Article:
Top Tips for Jump Off Success
You can have the most careful horse in the world, but if you’re going to get placed and be in the money consistently when out showjumping, you’re going to have to take a few risks.
But riding a successful jump off requires a lot more than just going flat out, and when even half a second can have a huge difference, it’s worth preparing yourself properly. Check out our top tips for jump off success.
Make a Plan
Before you enter the ring, you should know how you are planning on riding the course. Of course, if you have a pole early you might want to steady up to ensure you jump the rest clear, but having a plan will allow you to always be thinking ahead while you are riding – essential when the fences are coming up fast!
If you have a chance to watch others, see how the course rides but try not to make any drastic changes to your own plan based on what they do – just because they take a stride out doesn’t mean you have to! You have different horses and you may be able to shave off seconds elsewhere.
Practise Tight Turns and Angles at Home
If you’re planning on being competitive in jump offs, it’s important you practise at home. This will help you get to know your horse better and understand how he responds to certain questions. Jumping on an angle can shave a few seconds off your jump off time, and can set you up for a better turn to the next fence. Set up a fence at home and practise jumping it on an angle, increasing the degree as your horse begins to understand what you are asking. Keep the same rhythm and make sure you practise off both reins.
You can also practise much tighter turns at home, starting with smaller jumps and building up. There will almost always be at least one opportunity to turn inside a fence during a jump off, and this can be easily practised. Practise making quick turns both before and after a fence, keeping your horse balanced, back on his hocks and in a good rhythm. You might find it easier to set cones or jump wings out to practise turning inside.
Know your Horse
Knowing your horse’s strengths is essential when it comes to tackling jump offs, and with enough practise you’ll know where you can take risks and where in the course you need to be more careful.
If your horse tends to get on the forehand and flat, you’ll want to take tighter turns and inside lines. These will keep him up and together, helping him to ping over the jumps where too long a run up might make him go flat and have a pole.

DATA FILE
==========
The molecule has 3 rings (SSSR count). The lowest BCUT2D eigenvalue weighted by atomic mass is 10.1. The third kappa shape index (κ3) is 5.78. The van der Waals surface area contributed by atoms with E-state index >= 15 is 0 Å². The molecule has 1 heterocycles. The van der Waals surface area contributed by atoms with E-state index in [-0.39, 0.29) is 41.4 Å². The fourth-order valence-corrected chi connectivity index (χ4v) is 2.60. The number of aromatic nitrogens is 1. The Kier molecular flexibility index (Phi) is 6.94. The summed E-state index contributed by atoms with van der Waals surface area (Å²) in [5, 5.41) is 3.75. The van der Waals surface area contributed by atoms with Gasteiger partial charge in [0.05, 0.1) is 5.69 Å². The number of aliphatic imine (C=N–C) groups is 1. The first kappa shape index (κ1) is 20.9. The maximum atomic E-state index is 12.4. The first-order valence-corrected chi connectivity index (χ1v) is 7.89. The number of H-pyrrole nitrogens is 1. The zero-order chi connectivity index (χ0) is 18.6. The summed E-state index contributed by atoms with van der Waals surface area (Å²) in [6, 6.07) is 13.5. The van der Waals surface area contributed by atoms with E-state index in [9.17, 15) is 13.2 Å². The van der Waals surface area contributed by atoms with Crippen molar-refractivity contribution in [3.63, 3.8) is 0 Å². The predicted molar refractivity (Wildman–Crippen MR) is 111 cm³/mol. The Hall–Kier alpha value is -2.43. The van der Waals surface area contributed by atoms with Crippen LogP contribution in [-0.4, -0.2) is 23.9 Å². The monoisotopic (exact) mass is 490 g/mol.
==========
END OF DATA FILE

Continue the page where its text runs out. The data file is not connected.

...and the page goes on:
On the other hand, if your horse is big, with a long stride and struggles doing tighter turns, your best option might be to take a stride out down a related distance, as turning too tight might cause him to struggle and knock a fence.
Knowing your competition is important, and remember to look at the bigger picture. Racing your horse around every jump off faster than you are both comfortable with may lead to a stop or a loss of confidence, and sometimes going slower but clear is the best tactic.
If you are in a jump off with a large number of competitors, you will have to commit to a fast jump off to win. If your horse is younger or less confident, or perhaps it’s your first time competing at this height, a steady clear round might be a better option. You’ll be unlikely to be in the money but you won’t knock your horse’s confidence, meaning the next time you go out you can be more competitive.
On the other hand, if you’re in a jump off with just a few competitors, you can get away with going a little steadier. If you’re drawn last to go, find out how many clears there have been so you can decide whether to play it a little safer.
Keep a Rhythm
Finally, it’s essential that you keep a good rhythm for the entire round. You can even shave off time as you go through the timers at both the start and the end of the course, so make sure you start with a positive and powerful canter. Keep your rhythm around turns and try not to make any huge adjustments to your horse’s stride.